We are happy to share the news that a team of researchers from the MD Anderson Cancer Center have come up with a new way to make stem cell transplants more effective in patients with leukemia, lymphoma and other blood cancers and disorders.
As we know, transplanting cord blood instead of bone marrow or peripheral blood has several advantages, among them that the cord blood doesn’t have to be a perfect match for a patient.
With the new method, researchers have manipulated one batch of stem cells in patients to undergo a double transplant. By doing so, they share they have seen “much more consistent, solid [development], and people needed less transfusion.”
Read more by following the link below:
We hope you have enjoyed reading our articles, watching the videos and learning about cord blood. While we dedicate this month bringing awareness to all expectant parents about cord blood, we are always here to answer any questions you might have about cord blood and cord tissue stem cells.
Also, make sure to check back for more updates on cord blood news throughout the whole year!
With FamilyCord, expectant parents have the option of two ways to protect their growing family. In addition to offering our cord blood services, we also offer cord tissue services. Cord tissue provides a greater number and variety of stem cells, which increases the potential to treat a broad range of diseases with regenerative therapies.
Learn more about the cord tissue option in this video: http://www.kidsinthehouse.com/video/stem-cell-uses-cord-blood-vs-cord-tissue
Noah, a 3-year-old boy born with myelodysplastic syndrome, will be the first to received a cord blood transplant in Arizona. After trough finding a bone marrow match, Noah’s mother Nancy was hopeful for a cord blood match. His relatively rare disease usually comes with a life expectancy of 12 to 15 years.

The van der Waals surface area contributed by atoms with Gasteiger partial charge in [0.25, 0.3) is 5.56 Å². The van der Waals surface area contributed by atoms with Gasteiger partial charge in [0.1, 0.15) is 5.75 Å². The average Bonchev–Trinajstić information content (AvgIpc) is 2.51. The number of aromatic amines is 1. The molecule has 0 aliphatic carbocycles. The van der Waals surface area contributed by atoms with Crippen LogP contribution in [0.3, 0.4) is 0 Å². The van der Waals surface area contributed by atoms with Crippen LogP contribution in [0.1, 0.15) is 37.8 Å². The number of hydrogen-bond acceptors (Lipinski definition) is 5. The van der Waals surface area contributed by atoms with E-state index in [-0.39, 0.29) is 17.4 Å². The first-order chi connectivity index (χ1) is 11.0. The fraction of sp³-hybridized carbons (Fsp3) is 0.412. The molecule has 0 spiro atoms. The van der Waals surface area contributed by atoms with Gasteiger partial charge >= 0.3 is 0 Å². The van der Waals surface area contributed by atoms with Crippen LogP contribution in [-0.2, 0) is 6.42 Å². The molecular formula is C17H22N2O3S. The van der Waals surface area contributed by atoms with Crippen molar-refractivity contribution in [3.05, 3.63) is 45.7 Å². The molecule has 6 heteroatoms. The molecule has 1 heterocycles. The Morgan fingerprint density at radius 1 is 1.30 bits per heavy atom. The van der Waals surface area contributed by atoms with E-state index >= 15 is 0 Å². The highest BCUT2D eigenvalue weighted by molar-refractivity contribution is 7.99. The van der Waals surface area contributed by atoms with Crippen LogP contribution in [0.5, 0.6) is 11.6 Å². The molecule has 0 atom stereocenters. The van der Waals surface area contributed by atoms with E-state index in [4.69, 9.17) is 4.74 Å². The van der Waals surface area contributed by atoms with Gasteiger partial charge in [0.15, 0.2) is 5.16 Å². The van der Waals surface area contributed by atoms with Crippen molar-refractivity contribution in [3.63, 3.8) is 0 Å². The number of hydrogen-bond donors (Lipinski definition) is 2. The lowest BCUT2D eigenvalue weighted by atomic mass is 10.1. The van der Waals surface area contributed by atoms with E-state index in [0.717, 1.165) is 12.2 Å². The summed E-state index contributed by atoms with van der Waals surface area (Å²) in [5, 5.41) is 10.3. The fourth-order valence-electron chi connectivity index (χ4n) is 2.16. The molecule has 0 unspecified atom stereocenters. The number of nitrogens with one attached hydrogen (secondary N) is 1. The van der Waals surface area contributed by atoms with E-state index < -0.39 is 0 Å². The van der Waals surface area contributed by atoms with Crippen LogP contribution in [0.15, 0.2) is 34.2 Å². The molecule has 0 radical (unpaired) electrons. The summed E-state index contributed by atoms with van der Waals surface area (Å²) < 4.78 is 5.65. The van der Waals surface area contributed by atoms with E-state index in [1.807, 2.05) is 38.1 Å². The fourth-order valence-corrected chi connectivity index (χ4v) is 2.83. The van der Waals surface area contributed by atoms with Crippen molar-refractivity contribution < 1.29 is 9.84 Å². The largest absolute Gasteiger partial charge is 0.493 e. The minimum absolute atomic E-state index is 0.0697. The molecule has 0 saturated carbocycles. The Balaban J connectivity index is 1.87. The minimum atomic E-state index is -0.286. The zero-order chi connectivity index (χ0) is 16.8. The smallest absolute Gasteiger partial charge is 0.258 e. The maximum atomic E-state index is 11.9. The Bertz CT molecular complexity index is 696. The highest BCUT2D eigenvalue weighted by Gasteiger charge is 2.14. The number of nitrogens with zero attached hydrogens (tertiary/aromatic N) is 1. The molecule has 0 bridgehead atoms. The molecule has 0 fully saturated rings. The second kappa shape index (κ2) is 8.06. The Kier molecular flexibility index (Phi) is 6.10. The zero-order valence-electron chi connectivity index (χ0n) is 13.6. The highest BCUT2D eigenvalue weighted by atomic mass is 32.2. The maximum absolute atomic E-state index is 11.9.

Luckily, Noah did indeed find a match and will be receiving the stem cell transplant.
2-year-old diagnosed with a rare form of leukemia receives stem cell infusion from newborn sibling’s cord blood. The newest family member was match for his ailing brother. Father of the boys is very thankful to the doctor who treated his son who has been recovering well.
Many parents want to know if the cord blood they saved for their baby can be used to treat other family member. Check out this informative video on the process of cord blood matching for family use.
This year the New York Senate passed a bill to promote public awareness about the benefits of cord blood banking. Thanks to bills such as this one, we hope cord blood banking is introduced to all expectant families so they too have the option to save these life-saving cells for their bundle of joy.
New York’s bill will creates a public umbilical cord blood banking program within the department of health to promote public awareness of the potential benefits of public cord banking, to promote research into the uses of cord blood, and to facilitate pre-delivery arrangements for public banking of cord blood donations.
While cord blood has lifesaving potential, many wonder what the probability of using these stem cells is. Take a look at this video which breaks down what the chances are of the cord blood being used.
Cord blood is a rich source of hematopoietic stem cells (HSCs). HSCs have two important features: they can renew themselves and they can create different types of specialized blood cells. Stem cells are the “building blocks of life” that regenerate and form all other tissues, organs, and systems in the body. To date, physicians have used stem cells from umbilical cord blood in more than 25,000 transplants to treat over 80 life-threatening diseases.
For more information, please see: http://www.familycord.com/cord-blood-overview/treatable-disease-list.
At FamilyCord, we believe that choosing to store your baby’s cord blood is one of the most important decisions you’ll make as a parent. We want to make sure that you make a well informed decision and continue to learn more about cord blood and stem cell developments once you have stored. This month we’ll be bringing you some informational articles, videos and links about cord blood. Make sure to share with your expectant friends and family.
Please see: http://www.cordbloodawareness.org for more information.